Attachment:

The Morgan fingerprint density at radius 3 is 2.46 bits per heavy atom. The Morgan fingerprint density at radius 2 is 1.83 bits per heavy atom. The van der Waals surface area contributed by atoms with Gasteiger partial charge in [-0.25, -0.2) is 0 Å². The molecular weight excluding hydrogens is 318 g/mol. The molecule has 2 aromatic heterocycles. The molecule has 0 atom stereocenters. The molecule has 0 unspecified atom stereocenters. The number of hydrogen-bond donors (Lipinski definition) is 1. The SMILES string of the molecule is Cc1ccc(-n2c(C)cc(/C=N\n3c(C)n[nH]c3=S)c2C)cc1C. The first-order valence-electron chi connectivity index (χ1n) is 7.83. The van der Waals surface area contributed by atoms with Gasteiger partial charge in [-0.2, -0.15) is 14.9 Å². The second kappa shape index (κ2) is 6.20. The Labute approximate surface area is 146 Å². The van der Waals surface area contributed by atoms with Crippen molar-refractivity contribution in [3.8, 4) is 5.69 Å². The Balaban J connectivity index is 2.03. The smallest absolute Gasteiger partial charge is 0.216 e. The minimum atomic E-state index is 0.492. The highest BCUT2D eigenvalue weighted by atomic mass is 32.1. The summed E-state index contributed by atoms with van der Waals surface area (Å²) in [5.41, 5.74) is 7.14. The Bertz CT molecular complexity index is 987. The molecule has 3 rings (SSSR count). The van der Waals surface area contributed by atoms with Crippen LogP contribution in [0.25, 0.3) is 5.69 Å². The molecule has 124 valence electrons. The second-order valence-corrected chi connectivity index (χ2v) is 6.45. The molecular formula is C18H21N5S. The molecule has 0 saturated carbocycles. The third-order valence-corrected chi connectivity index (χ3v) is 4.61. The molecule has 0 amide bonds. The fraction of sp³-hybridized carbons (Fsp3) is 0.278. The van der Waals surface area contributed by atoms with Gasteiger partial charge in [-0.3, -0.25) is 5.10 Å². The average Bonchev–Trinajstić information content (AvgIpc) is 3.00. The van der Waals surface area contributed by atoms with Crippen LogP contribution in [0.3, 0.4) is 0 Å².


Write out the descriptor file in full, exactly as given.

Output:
The Morgan fingerprint density at radius 3 is 2.46 bits per heavy atom. The Morgan fingerprint density at radius 2 is 1.83 bits per heavy atom. The van der Waals surface area contributed by atoms with Gasteiger partial charge in [-0.25, -0.2) is 0 Å². The molecular weight excluding hydrogens is 318 g/mol. The molecule has 2 aromatic heterocycles. The molecule has 0 atom stereocenters. The molecule has 0 unspecified atom stereocenters. The number of hydrogen-bond donors (Lipinski definition) is 1. The SMILES string of the molecule is Cc1ccc(-n2c(C)cc(/C=N\n3c(C)n[nH]c3=S)c2C)cc1C. The first-order valence-electron chi connectivity index (χ1n) is 7.83. The van der Waals surface area contributed by atoms with Gasteiger partial charge in [-0.2, -0.15) is 14.9 Å². The second kappa shape index (κ2) is 6.20. The Labute approximate surface area is 146 Å². The van der Waals surface area contributed by atoms with Crippen molar-refractivity contribution in [3.8, 4) is 5.69 Å². The Balaban J connectivity index is 2.03. The smallest absolute Gasteiger partial charge is 0.216 e. The minimum atomic E-state index is 0.492. The highest BCUT2D eigenvalue weighted by atomic mass is 32.1. The summed E-state index contributed by atoms with van der Waals surface area (Å²) in [5.41, 5.74) is 7.14. The Bertz CT molecular complexity index is 987. The molecule has 3 rings (SSSR count). The van der Waals surface area contributed by atoms with Crippen LogP contribution in [0.25, 0.3) is 5.69 Å². The molecule has 124 valence electrons. The second-order valence-corrected chi connectivity index (χ2v) is 6.45. The molecular formula is C18H21N5S. The molecule has 0 saturated carbocycles. The third-order valence-corrected chi connectivity index (χ3v) is 4.61. The molecule has 0 amide bonds. The fraction of sp³-hybridized carbons (Fsp3) is 0.278. The van der Waals surface area contributed by atoms with Gasteiger partial charge in [-0.3, -0.25) is 5.10 Å². The average Bonchev–Trinajstić information content (AvgIpc) is 3.00. The van der Waals surface area contributed by atoms with Crippen LogP contribution in [0.3, 0.4) is 0 Å².